When people on the opposing side say that the less money the wealthy members of society have, the more likely they are to "take it out on the poor" they are usually referring to large corporations rather than the people you see in the higher tax brackets. Sure, higher taxes does result in people feeling as if their effort is not worth it, but the simple fact of it is that even in those higher tax brackets the numbers are crunched in a way that they still make more than those in the lower brackets.
Less tax payroll employees equal to hiring employees that generate revenue. Working class don't drop $150 @tax franchisors to preparer a return that they could easily do themselves. Lump all normal expenses that IRS know people spend can turn into the new standard deduction. More time spent on revenue products, not piddling. "Simplicity simplicity simplicity" Thoreau
Flat taxation is the dangerous notion that if you reduce taxes on all income brackets, especially the rich's bracket, you will witness faster economic growth. This is false. Taxing (or not taxing) the rich has a negligible effect on affecting economic growth or productivity. This only applies to corporate taxes. Reducing corporate taxes has been shown to free resources and capital for better investments. Reducing taxes on the wealthy (primarily the super wealthy), however, stifles growth because it deters future public investment in infrastructure. Reducing taxes on the wealthy also means the government has less money to spend on equalizing opportunities (education) for the poor and middle class. The best method for improving growth is to drastically cut taxes on the middle class, remove taxes for the poor, and raise taxes on the rich. When the poor and middle class pay less taxes, this lowers their debt and provides additional income for consumption, which invariably increases demand for jobs.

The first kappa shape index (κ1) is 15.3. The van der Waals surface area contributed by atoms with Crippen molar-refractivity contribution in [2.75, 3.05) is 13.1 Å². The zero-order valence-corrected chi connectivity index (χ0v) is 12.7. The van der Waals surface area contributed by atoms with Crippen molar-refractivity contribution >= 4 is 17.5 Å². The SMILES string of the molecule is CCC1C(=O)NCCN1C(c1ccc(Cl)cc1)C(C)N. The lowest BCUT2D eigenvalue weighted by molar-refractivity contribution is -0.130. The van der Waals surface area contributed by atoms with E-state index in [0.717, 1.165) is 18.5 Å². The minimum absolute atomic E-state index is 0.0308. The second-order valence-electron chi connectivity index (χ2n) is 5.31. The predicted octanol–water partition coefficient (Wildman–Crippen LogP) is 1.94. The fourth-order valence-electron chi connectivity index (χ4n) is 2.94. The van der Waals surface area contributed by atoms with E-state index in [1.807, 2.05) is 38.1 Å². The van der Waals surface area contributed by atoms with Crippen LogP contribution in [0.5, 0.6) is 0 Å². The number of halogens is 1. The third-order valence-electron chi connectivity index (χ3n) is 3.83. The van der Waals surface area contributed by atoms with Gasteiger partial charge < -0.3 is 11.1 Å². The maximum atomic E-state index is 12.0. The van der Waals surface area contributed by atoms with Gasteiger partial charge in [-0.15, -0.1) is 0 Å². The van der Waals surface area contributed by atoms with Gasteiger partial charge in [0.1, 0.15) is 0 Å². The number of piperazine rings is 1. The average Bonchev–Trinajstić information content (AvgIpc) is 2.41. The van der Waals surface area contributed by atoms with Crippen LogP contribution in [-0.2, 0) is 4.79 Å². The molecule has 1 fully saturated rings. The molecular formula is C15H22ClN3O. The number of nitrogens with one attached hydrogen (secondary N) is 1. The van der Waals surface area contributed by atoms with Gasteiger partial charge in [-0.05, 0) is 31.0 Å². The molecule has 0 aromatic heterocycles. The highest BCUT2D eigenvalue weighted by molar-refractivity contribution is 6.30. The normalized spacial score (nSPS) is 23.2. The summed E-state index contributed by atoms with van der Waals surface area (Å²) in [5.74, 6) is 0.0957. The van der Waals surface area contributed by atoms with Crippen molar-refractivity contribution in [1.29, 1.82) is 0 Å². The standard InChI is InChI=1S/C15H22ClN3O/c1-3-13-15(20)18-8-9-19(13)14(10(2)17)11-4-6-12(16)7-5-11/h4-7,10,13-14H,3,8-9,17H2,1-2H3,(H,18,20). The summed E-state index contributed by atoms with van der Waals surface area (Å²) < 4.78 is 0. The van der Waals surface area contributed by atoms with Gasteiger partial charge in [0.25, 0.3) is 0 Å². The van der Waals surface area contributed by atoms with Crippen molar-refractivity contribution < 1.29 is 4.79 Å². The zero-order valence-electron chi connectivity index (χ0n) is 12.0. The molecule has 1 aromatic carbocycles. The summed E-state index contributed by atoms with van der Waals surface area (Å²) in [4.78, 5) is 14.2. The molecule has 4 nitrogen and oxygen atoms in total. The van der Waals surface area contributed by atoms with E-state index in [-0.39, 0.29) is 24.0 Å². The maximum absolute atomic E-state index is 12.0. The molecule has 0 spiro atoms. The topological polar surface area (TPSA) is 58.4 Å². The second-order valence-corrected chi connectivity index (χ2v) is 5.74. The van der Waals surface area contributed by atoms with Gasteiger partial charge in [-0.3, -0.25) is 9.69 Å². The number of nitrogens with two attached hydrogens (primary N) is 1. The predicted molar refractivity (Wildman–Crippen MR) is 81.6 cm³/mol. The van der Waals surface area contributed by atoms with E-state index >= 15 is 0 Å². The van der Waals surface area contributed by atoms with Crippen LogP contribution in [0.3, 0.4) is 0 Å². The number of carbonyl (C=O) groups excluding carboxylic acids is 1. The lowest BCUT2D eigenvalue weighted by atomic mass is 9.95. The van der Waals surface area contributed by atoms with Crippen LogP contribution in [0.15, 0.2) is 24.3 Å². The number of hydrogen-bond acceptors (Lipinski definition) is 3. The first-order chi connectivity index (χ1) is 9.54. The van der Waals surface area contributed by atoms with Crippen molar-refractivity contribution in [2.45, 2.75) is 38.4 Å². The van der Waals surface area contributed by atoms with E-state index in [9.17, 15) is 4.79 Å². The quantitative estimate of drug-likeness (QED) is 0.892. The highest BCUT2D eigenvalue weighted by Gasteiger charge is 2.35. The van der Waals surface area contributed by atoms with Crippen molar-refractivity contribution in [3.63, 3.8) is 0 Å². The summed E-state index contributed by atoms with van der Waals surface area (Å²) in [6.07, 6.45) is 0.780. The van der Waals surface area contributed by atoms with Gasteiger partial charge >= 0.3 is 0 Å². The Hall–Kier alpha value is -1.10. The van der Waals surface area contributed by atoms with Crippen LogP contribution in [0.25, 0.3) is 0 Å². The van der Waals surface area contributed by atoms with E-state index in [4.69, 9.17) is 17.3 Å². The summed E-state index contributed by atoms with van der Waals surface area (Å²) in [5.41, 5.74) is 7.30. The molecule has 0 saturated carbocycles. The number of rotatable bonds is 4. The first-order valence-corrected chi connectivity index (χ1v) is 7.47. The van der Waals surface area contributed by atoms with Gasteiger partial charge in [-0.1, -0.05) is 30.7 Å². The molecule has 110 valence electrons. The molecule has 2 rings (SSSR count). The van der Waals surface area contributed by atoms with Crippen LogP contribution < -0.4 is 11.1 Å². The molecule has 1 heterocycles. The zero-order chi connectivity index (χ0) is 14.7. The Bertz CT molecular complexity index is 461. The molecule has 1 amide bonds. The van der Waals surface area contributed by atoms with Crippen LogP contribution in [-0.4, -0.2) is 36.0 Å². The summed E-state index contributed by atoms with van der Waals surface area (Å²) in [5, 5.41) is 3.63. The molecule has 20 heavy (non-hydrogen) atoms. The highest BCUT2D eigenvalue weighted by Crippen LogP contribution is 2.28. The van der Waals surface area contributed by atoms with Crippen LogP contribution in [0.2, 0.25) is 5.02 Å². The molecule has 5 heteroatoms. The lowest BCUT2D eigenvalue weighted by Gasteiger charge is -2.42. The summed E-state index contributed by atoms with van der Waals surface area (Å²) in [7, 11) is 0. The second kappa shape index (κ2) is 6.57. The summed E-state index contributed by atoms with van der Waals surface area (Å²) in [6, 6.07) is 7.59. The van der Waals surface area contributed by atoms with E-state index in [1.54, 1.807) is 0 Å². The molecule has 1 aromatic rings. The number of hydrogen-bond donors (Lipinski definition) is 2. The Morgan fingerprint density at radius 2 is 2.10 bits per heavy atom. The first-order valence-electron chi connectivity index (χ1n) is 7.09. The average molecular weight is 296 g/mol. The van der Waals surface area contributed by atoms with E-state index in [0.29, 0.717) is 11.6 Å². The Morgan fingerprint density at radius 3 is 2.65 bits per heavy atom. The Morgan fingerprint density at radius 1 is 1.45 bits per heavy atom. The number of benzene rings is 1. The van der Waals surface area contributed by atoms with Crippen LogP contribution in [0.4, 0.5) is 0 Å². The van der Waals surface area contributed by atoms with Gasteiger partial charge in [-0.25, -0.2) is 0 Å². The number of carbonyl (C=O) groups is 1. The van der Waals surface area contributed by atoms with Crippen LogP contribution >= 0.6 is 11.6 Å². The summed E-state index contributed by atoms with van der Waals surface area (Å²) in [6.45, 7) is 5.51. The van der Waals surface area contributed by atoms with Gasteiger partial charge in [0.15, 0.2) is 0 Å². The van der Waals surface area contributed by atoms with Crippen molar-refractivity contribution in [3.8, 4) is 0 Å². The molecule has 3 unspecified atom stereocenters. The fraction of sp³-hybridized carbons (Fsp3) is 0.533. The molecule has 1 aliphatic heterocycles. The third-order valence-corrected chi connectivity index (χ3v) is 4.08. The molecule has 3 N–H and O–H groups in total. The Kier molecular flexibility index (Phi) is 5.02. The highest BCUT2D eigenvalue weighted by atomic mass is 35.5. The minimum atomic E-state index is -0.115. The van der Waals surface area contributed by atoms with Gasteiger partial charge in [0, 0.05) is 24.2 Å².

Since a flat tax requires everyone to pay into the system, regardless of their income, it is less likely to help the poor. In a flat tax, everyone is made to pay the same percentage of their income, regardless of income. In progressive taxation we see different tax rates for different levels of income. This generally means that the poor pay little to no taxes, thus it helps them.
No, progressive taxation does not help the poor, because progressive taxes stunt the economy. If higher income earners cannot hire workers or grow their businesses because of taxes, that will hurt lower income people who will have to pay more for things or who might not be able to get a job. Also, lower-income people might not work as hard, knowing that if they earn more, their taxes will increase.